Sheila Peacock,2 Graham K. Westbrook,2 and Daniel P. Graham 2


Two vertical seismic profiles (VSPs) were recorded in Hole 949C of Ocean Drilling Program Leg 156 to determine P- and S-wave velocity structure. The sources were an air gun suspended from the ship at zero offset, and ocean bottom explosive shots. Direct and reflected P-waves and mode-converted S-waves were recorded. Mode-converted S-waves downgoing and upgoing from the zero-offset VSP give an upper bound to S-wave velocities (Vs ) for the wedge. They originate from a thrust fault at 278 m below sea floor (mbsf) and show two low-Vs layers, 492 m/s between 245 and 278 mbsf and 367 m/s between 320 mbsf and the décollement at 398 mbsf, each with a high-velocity cap (greater than 500 m/s). (Similar waves in Hole 948D were misinterpreted as tube waves.) A horizontal-layer model with anisotropy is an alternative to the dipping isotropic model that would explain the presence of mode-converted S-waves in the zero-offset VSP.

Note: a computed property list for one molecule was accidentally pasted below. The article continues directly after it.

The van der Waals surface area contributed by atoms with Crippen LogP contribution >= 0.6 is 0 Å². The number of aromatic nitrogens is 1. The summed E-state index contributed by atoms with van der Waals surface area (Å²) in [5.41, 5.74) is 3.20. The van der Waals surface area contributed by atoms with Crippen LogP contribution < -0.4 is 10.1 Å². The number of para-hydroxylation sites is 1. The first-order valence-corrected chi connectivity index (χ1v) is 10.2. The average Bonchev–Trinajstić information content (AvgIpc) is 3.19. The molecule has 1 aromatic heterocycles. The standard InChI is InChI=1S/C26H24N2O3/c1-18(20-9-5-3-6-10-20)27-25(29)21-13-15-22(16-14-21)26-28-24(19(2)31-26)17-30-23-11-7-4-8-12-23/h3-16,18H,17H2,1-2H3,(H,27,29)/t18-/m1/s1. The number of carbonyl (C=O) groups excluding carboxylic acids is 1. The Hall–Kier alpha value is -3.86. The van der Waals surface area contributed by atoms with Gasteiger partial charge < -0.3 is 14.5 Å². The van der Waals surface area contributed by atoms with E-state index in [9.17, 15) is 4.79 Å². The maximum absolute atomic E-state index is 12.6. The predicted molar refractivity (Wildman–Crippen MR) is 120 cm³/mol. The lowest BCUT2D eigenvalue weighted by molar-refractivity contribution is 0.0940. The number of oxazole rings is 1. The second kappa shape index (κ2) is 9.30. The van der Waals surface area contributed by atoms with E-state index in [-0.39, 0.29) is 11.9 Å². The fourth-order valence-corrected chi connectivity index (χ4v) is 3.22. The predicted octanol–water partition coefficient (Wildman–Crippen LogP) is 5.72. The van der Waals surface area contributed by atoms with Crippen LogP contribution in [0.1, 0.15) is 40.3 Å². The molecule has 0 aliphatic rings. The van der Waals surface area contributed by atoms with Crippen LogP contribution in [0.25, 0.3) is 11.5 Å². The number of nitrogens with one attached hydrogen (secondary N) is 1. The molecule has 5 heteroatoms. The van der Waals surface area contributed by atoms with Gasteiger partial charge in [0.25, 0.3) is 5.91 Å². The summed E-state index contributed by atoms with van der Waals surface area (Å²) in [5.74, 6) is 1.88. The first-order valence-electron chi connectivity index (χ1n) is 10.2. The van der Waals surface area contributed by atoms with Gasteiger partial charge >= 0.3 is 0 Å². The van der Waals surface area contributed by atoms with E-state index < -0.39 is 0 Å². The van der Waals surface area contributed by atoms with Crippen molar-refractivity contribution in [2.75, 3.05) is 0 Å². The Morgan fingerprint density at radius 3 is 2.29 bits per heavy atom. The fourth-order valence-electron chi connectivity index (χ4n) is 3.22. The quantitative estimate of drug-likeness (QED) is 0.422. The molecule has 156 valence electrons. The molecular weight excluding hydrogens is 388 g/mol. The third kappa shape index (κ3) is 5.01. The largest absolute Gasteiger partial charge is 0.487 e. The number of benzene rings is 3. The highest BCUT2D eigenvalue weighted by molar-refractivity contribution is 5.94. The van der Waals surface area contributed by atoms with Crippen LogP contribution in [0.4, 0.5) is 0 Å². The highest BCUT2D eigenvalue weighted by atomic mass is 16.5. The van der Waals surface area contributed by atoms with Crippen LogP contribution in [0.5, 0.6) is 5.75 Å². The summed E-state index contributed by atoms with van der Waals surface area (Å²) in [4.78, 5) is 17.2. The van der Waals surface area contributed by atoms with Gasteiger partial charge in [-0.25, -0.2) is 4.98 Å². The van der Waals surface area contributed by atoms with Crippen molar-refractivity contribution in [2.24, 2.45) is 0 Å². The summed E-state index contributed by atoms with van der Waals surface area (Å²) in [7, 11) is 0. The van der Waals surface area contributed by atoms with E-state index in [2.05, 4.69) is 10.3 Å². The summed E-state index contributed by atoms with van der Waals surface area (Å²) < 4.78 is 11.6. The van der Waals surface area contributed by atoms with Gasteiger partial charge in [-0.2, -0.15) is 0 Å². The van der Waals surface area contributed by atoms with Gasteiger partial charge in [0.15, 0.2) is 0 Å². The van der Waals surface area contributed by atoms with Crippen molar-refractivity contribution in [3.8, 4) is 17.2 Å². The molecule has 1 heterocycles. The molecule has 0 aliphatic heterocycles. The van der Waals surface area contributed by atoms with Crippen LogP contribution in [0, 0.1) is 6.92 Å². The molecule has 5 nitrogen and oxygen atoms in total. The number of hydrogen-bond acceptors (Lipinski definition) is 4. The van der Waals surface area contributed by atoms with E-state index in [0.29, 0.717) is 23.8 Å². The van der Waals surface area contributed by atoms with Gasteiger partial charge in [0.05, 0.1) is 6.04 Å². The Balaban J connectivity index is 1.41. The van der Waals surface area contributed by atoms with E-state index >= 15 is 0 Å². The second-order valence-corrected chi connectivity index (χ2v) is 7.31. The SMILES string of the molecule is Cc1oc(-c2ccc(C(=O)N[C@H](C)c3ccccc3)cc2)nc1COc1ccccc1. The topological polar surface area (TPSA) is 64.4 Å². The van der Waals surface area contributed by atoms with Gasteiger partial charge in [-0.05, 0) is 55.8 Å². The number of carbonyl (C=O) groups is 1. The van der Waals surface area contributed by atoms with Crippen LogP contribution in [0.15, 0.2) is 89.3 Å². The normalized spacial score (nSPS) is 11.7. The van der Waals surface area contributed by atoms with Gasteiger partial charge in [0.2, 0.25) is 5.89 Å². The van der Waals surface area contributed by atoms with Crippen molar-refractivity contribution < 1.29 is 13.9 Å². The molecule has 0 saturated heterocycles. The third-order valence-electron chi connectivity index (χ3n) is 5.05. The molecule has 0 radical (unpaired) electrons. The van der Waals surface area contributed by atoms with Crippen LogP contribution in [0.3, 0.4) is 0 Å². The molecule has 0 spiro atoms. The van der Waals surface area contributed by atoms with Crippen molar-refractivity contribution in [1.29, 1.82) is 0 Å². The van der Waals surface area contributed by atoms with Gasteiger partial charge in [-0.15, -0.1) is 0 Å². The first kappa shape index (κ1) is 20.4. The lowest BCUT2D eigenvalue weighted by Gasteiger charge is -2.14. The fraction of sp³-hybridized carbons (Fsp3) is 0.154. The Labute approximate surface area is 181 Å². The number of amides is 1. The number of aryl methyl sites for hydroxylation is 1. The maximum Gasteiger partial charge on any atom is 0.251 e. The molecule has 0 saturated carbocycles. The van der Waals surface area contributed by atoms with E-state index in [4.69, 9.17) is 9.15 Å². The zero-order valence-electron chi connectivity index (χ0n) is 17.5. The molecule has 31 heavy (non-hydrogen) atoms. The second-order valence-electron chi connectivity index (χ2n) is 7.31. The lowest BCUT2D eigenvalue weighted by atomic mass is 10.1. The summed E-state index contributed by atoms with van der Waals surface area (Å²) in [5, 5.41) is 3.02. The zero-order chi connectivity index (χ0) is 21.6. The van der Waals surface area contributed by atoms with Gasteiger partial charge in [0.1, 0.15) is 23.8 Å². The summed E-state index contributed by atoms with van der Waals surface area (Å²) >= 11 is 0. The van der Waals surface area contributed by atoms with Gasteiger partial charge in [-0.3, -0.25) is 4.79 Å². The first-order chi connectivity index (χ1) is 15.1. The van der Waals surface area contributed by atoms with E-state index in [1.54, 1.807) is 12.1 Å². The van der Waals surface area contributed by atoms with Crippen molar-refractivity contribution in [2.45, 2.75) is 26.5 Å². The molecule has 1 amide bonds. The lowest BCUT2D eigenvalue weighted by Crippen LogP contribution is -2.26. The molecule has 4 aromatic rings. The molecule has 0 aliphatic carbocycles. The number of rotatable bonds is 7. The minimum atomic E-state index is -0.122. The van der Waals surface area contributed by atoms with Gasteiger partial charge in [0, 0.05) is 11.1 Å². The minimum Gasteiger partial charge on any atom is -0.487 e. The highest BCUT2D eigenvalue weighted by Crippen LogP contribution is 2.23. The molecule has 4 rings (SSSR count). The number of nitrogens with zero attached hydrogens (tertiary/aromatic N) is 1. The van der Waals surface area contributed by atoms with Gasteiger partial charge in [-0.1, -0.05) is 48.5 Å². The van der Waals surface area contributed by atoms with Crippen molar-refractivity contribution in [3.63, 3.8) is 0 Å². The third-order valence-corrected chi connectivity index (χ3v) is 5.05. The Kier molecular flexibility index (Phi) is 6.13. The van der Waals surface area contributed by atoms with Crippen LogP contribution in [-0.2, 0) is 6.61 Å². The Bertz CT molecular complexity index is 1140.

S-waves generated by the ocean-bottom shots were not received as intended, because the rapid increase of S-wave velocity with depth bent the raypaths away from the downhole seismometer array. Mode-converted reflected S-waves had a maximum velocity of 520 m/s, whereas water-surface reflected P-waves had maximum velocities no greater than 1730 m/s at the base of the hole at 397 mbsf. A two-dimensional model derived by P-wave raytracing has a low-velocity zone (VP = 1681 m/s) at the base of the accreted wedge that is overlain by a higher-velocity zone (VP = 1746 m/s) between 100 and 200 mbsf. An SH component of P-to-S mode-converted reflected waves shows that the waves could have passed through or been reflected from an anisotropic layer with a non-vertical axis of symmetry, either within or just below the accretionary wedge.

The S-wave velocities are higher than laboratory values at zero effective pressure (114-260 m/s). The low velocities at the base of the accretionary wedge indicate high porosity and overpressure, but if the porosity consists of horizontal cracks (of aspect ratio 0.1), the observed velocity reductions for vertically travelling P-waves can be produced by an increase in porosity of 1%.

1Shipley, T.H., Ogawa, Y., Blum, P., and Bahr, J.M. (Eds.), 1997. Proc. ODP, Sci. Results, 156: College Station, TX (Ocean Drilling Program).
2 School of Earth Sciences, University of Birmingham, Edgbaston, Birmingham B152TT, United Kingdom. s.peacock@bham.ac.uk